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Restoration begins on bombed out church

First phase of £500,000 will repair crumbling stonework

Written by . Published on February 16th 2015.

Restoration begins on bombed out church

RESTORATION work at St Luke’s the bombed–out church in Liverpool city centre, will cost £500,000 – well over 10 times what it cost to build in the early 1800s, it was revealed today.

With the first of three phases due to start shortly, it means a brighter than ever future for what is recognised as the people’s monument to World War Two, bombed out by Hitler’s war machine Blitz on Liverpool in 1941.

The city council said today a detailed survey estimates the cost of urgent repairs needed to preserve the grade II* listed building at that half a million price tag, recommending the work be carried out in three phases.


The first phase, costing £150,000, will see repairs to crumbling stonework on the higher levels of the building which is currently being held in place by metal supports. A roof will also be installed over the south tower vestry to prevent water penetration.

The phase will be paid for with an English Heritage grant of £74,591 and the rest through the city council’s Building at Risk budget. Mayor Anderson’s council cabinet is being asked to approve the spending at its meeting this Friday (February 20).

The aim is to start work in April/May, with phase one finished by the end of the year.

Future phases will include restoration work on the tower, low-level stonework and the boundary railings to the garden.

A city council spokesman said: “Public consultation is to start shortly to assess what are the most appropriate future ways to use the church, which is currently used for community and arts projects.”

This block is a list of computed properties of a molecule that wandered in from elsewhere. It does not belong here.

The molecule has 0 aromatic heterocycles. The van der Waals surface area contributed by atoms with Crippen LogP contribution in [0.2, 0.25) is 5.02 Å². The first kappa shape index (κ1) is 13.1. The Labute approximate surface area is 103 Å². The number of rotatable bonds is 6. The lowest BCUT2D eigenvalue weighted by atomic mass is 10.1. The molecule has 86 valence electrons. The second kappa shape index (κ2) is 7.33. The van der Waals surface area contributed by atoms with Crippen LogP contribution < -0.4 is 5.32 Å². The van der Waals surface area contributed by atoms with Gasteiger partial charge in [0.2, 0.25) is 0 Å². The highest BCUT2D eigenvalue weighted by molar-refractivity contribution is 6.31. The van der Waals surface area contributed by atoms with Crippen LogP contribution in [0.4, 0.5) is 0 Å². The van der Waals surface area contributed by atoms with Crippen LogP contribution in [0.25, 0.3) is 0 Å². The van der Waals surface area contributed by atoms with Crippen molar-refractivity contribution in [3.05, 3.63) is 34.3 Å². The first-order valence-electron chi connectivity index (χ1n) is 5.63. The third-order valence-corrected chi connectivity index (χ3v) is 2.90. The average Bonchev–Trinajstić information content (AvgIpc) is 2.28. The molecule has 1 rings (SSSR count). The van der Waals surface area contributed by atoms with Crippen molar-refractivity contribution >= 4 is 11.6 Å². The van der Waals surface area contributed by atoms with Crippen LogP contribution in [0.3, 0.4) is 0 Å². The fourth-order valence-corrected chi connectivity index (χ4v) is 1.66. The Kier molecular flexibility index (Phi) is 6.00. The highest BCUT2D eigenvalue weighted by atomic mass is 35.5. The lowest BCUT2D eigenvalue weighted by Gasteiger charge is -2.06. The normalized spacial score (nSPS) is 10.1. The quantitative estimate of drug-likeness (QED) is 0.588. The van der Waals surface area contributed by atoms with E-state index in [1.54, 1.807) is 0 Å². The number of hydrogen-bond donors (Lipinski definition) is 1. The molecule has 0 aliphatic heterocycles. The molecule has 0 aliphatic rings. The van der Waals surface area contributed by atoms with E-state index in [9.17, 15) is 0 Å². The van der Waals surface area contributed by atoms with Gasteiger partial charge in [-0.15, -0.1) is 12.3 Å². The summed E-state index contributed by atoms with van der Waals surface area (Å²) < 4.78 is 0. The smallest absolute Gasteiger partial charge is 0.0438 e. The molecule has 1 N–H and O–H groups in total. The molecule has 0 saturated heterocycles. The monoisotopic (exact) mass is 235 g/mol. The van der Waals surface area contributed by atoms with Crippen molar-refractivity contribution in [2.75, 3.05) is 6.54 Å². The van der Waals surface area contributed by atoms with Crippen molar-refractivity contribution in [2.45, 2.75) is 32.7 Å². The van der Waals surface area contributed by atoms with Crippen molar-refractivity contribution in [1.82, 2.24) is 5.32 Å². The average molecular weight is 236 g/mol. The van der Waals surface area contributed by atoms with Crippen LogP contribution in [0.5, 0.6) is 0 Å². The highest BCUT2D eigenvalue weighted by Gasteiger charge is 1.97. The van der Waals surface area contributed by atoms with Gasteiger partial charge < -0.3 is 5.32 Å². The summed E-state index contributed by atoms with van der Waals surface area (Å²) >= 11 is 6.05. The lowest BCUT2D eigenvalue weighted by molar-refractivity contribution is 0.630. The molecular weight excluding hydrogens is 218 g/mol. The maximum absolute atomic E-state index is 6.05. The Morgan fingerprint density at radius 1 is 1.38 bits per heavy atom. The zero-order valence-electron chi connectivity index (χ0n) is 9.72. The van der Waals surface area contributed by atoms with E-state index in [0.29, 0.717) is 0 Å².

There was uproar in the city when a scheme was put forward to use the bombed-out church as a wedding venue. Though that could well be considered, maybe or possibly, in keeping with the wishes of Lord Derby who donated the site in 1791 on condition that the land should never be used for any other purpose than that of a church.

Cllr Malcolm Kennedy, cabinet member for regeneration, said: “St Luke’s is a much–loved building which Liverpool people have shown they want to be protected and made accessible to the public. We will be asking for their views on what they think is appropriate for its future use.

 “However, it is in desperate need of extensive and urgent repairs. Its stonework has vegetation growing out of it and there is a real danger of it cracking and falling.  We have now identified what needs to be done to ensure it has a future and, with the very welcome support of English Heritage, we can start the necessary work to make it safe.

“Not only are we preserving a cherished  building  but by investing in our heritage we will reduce our maintenance costs in the future, Up to now we have been carrying out ad–hoc repairs but patching up is not the answer – we need a long-term solution which will preserve St Luke’s and allow it to be used for appropriate type of events.”


Charles Smith, Principal Heritage at Risk Adviser for English Heritage in the North West said: “We are delighted to be helping the council fund the first phase of much needed repairs to St Luke's Church.  As part of our partnership work with the council, we plan to support the completion of all necessary consolidation works over the next few years, so that this prominent grade II* listed building, which is so loved by the people of Liverpool, can continue to serve an important role within the life of the city.”

St Luke’s was built between 1811 and 1832, and designed by father and son team John snr  and John jnr Foster, surveyors for Liverpool Corporation. The original intention was to use the venue for ceremonial worship and as a concert hall. 

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AnonymousFebruary 17th 2015.

"prevent water prevention"...How's that again?

3 Responses: Reply To This...
PoissonFebruary 18th 2015.

Perhaps he meant to say " penetration " .

John BradleyFebruary 18th 2015.

Probably retention,

PerpendicularFebruary 18th 2015.

Whatever he meant to say, has now been changed. I'm all for "penetration".

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